And even if resurrection was not explicitly a part of JC Superstar, one cannot help but wonder if redemption was actually present both within the recent production and behind the scenes.  Judas’ spirit returns from the dead in a way that I did not quite catch before.  Even if he is singing in the afterlife to a crucified Jesus, Judas has a part and his questions persist beyond death as he sings:

“Every time I look at you I don’t understand/

Why you let the things you did get so out of hand./

You’d have managed better if you’d had it planned./

Why’d you choose such a backward time in such a strange land?”

And although God doesn’t answer here, something in me recalls another promise in scripture that trumps our tendency to consign Judas to alienation and misery beyond the grave.  The scripture is found in the epistles: Romans 8:35-38.  Do you remember:  “Who will separate us from the love of Christ? Will hardship, or distress, or persecution, or famine, or nakedness, or peril, or sword?…For I am convinced that neither death, nor life, nor angels, nor rulers, nor things present, nor things to come, nor powers, nor height, nor depth, nor anything else in all creation, will be able to separate us from the love of God in Christ Jesus our Lord.”

Interestingly, of all the primary actors and singers in the recent JC Superstar, only one principal actor admits to a Christian faith.  Ironically, it is Alice Cooper, someone who is known for his outlandish and ghoulish stage performances.  Cooper played the part of Herod in NBC’s production.  This is what Cooper had to say:

“My dad was a pastor. My grandfather was an evangelist. And my wife’s father is a Baptist pastor. I was basically the prodigal child — I grew up in the church, went as far away as you could possibly go, and then came back. When I got sober, I started understanding — I had all the fame and the money and everything that went with it, but I started realizing what was important to me was my relationship with Jesus Christ, who I just absolutely torture in this show.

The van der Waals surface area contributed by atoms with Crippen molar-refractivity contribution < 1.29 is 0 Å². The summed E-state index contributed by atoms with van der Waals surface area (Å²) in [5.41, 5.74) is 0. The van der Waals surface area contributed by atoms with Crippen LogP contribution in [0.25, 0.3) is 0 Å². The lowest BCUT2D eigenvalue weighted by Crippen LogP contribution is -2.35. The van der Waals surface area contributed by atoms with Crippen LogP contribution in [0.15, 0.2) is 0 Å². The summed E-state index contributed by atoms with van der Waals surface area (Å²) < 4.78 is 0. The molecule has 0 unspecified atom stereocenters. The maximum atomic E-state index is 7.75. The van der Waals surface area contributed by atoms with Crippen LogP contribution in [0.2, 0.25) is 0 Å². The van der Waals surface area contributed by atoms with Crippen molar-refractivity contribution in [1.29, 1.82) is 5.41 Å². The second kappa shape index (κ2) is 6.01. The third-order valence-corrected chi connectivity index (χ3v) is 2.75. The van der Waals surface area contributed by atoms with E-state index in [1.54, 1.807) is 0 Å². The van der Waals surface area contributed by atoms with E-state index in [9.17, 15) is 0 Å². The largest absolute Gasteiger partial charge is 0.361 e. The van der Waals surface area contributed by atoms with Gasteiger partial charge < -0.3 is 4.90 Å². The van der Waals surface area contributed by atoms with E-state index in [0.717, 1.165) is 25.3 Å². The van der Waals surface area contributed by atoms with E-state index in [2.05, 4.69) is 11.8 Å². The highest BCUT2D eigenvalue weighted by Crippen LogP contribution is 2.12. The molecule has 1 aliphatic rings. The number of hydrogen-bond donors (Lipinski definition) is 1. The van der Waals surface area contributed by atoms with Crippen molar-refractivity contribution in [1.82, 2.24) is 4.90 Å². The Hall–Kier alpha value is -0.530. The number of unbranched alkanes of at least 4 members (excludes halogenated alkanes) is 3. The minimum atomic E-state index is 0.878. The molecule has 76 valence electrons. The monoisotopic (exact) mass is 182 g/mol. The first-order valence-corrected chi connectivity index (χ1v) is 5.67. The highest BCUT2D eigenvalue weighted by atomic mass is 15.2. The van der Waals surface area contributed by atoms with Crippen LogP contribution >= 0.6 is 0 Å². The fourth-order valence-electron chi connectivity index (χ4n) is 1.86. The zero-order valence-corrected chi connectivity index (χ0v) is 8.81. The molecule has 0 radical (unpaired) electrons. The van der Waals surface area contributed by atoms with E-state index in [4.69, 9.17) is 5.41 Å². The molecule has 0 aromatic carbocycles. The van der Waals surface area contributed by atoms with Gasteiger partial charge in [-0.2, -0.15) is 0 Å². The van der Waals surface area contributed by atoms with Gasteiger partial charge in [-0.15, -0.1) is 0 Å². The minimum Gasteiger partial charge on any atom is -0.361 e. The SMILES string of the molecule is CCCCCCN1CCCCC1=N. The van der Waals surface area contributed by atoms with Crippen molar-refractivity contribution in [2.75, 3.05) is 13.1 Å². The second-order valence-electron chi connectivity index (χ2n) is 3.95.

I study the Bible every morning. When I’m at home I have a Wednesday morning men’s Bible study. I pray before every show. I go to church every Sunday with my wife and kids. I don’t think I’ve ever been more happy in my life. People say, ‘Think of all you gave up to be a Christian.’ What did I give up? Dying of alcoholism? I’m not giving anything up. I’m giving it back, to him.”[5]

Sisters and brothers, no one is beyond the reach of God, not even Judas, not even a theatrical production that deeply disappointed its founding composer.  And that is good news on this Bright Sunday as we try to hang onto the resurrection a little longer than one day, one moment, or one lifetime.

And besides, the word on the street is that Andrew Lloyd Webber was much more pleased this time around with JC Superstar.  Which means that there is hope even for the deeply disappointed and hopes for our attempts to do justice to this story that we share.




[1] Dennis Polkow, “Andrew Lloyd Webber: From Superstar to Requiem,” Religion-Online. This article originally appeared as the March 18-25, 1987 cover story of The Christian Century. Copyright 1987.

[2] Michael Paulson, “How John Legend, Sara Bareilles and Co-Stars See ‘Jesus Christ Superstar’ Roles,”

March 29, 2018.

[3] Zuckerman, Esther. “Can Jesus Christ Superstar LiveCapture the Holy Grail?” March 29, 2018.

[4] Gillian Brockell, ‘Jesus Christ Superstar’: Why Jews, Christians and even its composer hated it at first,”

April 2, 2018.

[5] Michael Paulson, “How John Legend, Sara Bareilles and Co-Stars See ‘Jesus Christ Superstar’ Roles,”

March 29, 2018.